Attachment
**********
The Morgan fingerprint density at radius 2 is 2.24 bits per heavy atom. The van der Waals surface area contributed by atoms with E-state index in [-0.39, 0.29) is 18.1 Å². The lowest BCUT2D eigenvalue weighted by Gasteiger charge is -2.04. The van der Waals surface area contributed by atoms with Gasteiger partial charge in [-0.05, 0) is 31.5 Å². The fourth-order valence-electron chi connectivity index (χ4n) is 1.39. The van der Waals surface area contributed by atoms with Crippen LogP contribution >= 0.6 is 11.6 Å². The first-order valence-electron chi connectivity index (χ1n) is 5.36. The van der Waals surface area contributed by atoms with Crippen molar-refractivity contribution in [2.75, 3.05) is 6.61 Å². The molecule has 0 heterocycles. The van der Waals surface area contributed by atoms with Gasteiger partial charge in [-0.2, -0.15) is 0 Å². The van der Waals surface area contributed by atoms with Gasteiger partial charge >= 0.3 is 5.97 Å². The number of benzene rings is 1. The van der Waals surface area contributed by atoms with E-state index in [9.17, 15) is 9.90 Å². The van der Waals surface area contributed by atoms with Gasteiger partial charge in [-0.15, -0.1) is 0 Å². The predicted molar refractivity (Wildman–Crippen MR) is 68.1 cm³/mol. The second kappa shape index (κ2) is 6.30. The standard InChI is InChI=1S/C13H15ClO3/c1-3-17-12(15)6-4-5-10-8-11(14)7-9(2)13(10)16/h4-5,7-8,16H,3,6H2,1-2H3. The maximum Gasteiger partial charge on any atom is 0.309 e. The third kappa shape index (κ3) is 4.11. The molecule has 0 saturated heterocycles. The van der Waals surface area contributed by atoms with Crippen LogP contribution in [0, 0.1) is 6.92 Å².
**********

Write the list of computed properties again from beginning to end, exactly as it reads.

The Morgan fingerprint density at radius 2 is 2.24 bits per heavy atom. The van der Waals surface area contributed by atoms with E-state index in [-0.39, 0.29) is 18.1 Å². The lowest BCUT2D eigenvalue weighted by Gasteiger charge is -2.04. The van der Waals surface area contributed by atoms with Gasteiger partial charge in [-0.05, 0) is 31.5 Å². The fourth-order valence-electron chi connectivity index (χ4n) is 1.39. The van der Waals surface area contributed by atoms with Crippen LogP contribution >= 0.6 is 11.6 Å². The first-order valence-electron chi connectivity index (χ1n) is 5.36. The van der Waals surface area contributed by atoms with Crippen molar-refractivity contribution in [2.75, 3.05) is 6.61 Å². The molecule has 0 heterocycles. The van der Waals surface area contributed by atoms with Gasteiger partial charge in [-0.2, -0.15) is 0 Å². The van der Waals surface area contributed by atoms with Gasteiger partial charge >= 0.3 is 5.97 Å². The number of benzene rings is 1. The van der Waals surface area contributed by atoms with E-state index in [9.17, 15) is 9.90 Å². The van der Waals surface area contributed by atoms with Gasteiger partial charge in [-0.15, -0.1) is 0 Å². The predicted molar refractivity (Wildman–Crippen MR) is 68.1 cm³/mol. The second kappa shape index (κ2) is 6.30. The standard InChI is InChI=1S/C13H15ClO3/c1-3-17-12(15)6-4-5-10-8-11(14)7-9(2)13(10)16/h4-5,7-8,16H,3,6H2,1-2H3. The maximum Gasteiger partial charge on any atom is 0.309 e. The third kappa shape index (κ3) is 4.11. The molecule has 0 saturated heterocycles. The van der Waals surface area contributed by atoms with Crippen LogP contribution in [0, 0.1) is 6.92 Å².